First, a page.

NASA's year-and-a-half search for its next class of astronauts has ended, as the space agency today announced eight candidates, its first new batch in four years.
These eight were chosen from among the second largest group of applications NASA has ever received, more than 6,100. Half of the 2013 Astronaut Candidate Class are women -- the highest proportion of female candidates NASA has ever selected.
"These new space explorers asked to join NASA because they know we’re doing big, bold things here -- developing missions to go farther into space than ever before," said NASA Administrator Charles Bolden.
Nicole Aunapu Mann, 35, is the first female fighter pilot to become an astronaut candidate since 1994. Helicopter pilot Anne McClain, 34, is also in the group. Victor Glover, 37, was also selected as a pilot.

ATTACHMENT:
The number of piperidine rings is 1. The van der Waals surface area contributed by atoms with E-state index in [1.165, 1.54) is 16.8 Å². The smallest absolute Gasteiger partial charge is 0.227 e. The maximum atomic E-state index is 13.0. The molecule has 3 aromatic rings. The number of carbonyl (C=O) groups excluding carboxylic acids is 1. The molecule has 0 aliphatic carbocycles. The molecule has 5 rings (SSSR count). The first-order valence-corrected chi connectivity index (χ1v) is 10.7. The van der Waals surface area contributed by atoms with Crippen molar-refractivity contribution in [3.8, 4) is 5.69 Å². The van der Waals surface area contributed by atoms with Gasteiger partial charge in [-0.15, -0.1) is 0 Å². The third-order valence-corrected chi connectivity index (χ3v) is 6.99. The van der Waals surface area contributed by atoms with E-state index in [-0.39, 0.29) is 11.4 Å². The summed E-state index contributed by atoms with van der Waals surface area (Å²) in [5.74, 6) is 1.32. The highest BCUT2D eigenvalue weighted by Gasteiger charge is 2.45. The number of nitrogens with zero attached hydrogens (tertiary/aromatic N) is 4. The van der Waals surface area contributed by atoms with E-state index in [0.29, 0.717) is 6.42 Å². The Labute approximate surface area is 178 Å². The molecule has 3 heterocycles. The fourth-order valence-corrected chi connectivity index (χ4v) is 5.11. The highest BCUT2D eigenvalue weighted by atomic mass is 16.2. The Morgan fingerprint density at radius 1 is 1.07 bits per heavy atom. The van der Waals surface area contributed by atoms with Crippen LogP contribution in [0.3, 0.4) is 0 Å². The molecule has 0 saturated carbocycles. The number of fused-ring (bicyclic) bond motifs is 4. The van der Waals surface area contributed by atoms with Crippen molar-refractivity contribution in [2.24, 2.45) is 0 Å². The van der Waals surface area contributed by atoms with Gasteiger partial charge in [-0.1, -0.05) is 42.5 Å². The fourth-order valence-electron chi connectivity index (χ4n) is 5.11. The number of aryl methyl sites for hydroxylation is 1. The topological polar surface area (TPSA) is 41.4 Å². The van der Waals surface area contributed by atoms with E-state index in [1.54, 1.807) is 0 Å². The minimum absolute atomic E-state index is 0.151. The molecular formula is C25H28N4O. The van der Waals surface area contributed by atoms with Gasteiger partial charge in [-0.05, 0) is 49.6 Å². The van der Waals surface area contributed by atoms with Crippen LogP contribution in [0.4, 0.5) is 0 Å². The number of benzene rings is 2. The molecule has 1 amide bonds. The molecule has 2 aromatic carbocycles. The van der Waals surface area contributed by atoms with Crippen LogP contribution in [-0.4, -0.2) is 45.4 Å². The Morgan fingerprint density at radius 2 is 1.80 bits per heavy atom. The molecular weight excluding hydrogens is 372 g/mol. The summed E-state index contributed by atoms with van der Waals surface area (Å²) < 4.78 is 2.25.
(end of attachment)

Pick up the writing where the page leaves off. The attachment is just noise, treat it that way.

Physicist and former aviator Josh Cassada, who currently serves as co-founder and Chief Technology Officer for Quantum Opus was also selected.
Also selected were Christina Hammock, 34, currently a station chief for the National Oceanographic and Atmospheric Administration, and Jessica Meir, 35, currently Assistant Professor of Anesthesia at Harvard Medical School.
Andrew Morgan, 37 has experience in emergency medicine, as a flight surgeon, and in sports medicine. Tyler (Nick) Hague, 37, is a graduate of MIT and the Air Force Test Pilot School and currently serves the Department of Defense as Deputy Chief of the Joint Improvised Explosive Device Defeat Organization.
Bolden said these astronaut candidates were selected for the expertise and interest in NASA's mission to ultimately get to the Red Planet.
"They’re excited about the science we’re doing on the International Space Station and our plan to launch from U.S. soil to there on spacecraft built by American companies," Bolden said. "And they’re ready to help lead the first human mission to an asteroid and then on to Mars."
NASA will discuss the selections at 2 p.m. EDT Monday, June 17, via Google+ Hangout.